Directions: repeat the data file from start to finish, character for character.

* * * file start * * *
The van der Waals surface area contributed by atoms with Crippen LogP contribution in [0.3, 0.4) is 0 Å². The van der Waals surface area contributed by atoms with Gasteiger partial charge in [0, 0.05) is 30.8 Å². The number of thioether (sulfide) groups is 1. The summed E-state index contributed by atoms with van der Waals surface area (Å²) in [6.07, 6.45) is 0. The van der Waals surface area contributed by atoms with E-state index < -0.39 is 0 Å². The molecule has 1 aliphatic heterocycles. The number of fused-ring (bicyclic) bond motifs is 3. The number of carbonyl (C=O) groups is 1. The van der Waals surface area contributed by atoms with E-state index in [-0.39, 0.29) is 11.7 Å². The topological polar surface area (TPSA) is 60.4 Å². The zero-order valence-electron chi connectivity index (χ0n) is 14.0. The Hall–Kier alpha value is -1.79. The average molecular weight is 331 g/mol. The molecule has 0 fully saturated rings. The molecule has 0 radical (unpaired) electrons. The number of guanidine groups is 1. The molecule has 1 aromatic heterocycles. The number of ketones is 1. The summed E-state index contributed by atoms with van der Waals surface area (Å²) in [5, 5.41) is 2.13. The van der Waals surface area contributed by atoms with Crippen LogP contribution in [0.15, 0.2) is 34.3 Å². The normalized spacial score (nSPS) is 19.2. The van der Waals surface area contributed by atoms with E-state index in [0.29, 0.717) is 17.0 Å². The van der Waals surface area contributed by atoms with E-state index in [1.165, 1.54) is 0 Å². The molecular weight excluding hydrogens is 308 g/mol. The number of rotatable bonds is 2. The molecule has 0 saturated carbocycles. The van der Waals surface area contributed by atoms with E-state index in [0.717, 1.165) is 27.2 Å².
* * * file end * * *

The van der Waals surface area contributed by atoms with Crippen LogP contribution in [0.3, 0.4) is 0 Å². The van der Waals surface area contributed by atoms with Gasteiger partial charge in [0, 0.05) is 30.8 Å². The number of thioether (sulfide) groups is 1. The summed E-state index contributed by atoms with van der Waals surface area (Å²) in [6.07, 6.45) is 0. The van der Waals surface area contributed by atoms with E-state index < -0.39 is 0 Å². The molecule has 1 aliphatic heterocycles. The number of fused-ring (bicyclic) bond motifs is 3. The number of carbonyl (C=O) groups is 1. The van der Waals surface area contributed by atoms with E-state index in [-0.39, 0.29) is 11.7 Å². The topological polar surface area (TPSA) is 60.4 Å². The zero-order valence-electron chi connectivity index (χ0n) is 14.0. The Hall–Kier alpha value is -1.79. The average molecular weight is 331 g/mol. The molecule has 0 fully saturated rings. The molecule has 0 radical (unpaired) electrons. The number of guanidine groups is 1. The molecule has 1 aromatic heterocycles. The number of ketones is 1. The summed E-state index contributed by atoms with van der Waals surface area (Å²) in [5, 5.41) is 2.13. The van der Waals surface area contributed by atoms with Crippen LogP contribution in [0.15, 0.2) is 34.3 Å². The normalized spacial score (nSPS) is 19.2. The van der Waals surface area contributed by atoms with E-state index in [0.29, 0.717) is 17.0 Å². The van der Waals surface area contributed by atoms with E-state index in [1.165, 1.54) is 0 Å². The molecular weight excluding hydrogens is 308 g/mol. The number of rotatable bonds is 2. The molecule has 0 saturated carbocycles. The van der Waals surface area contributed by atoms with E-state index in [0.717, 1.165) is 27.2 Å².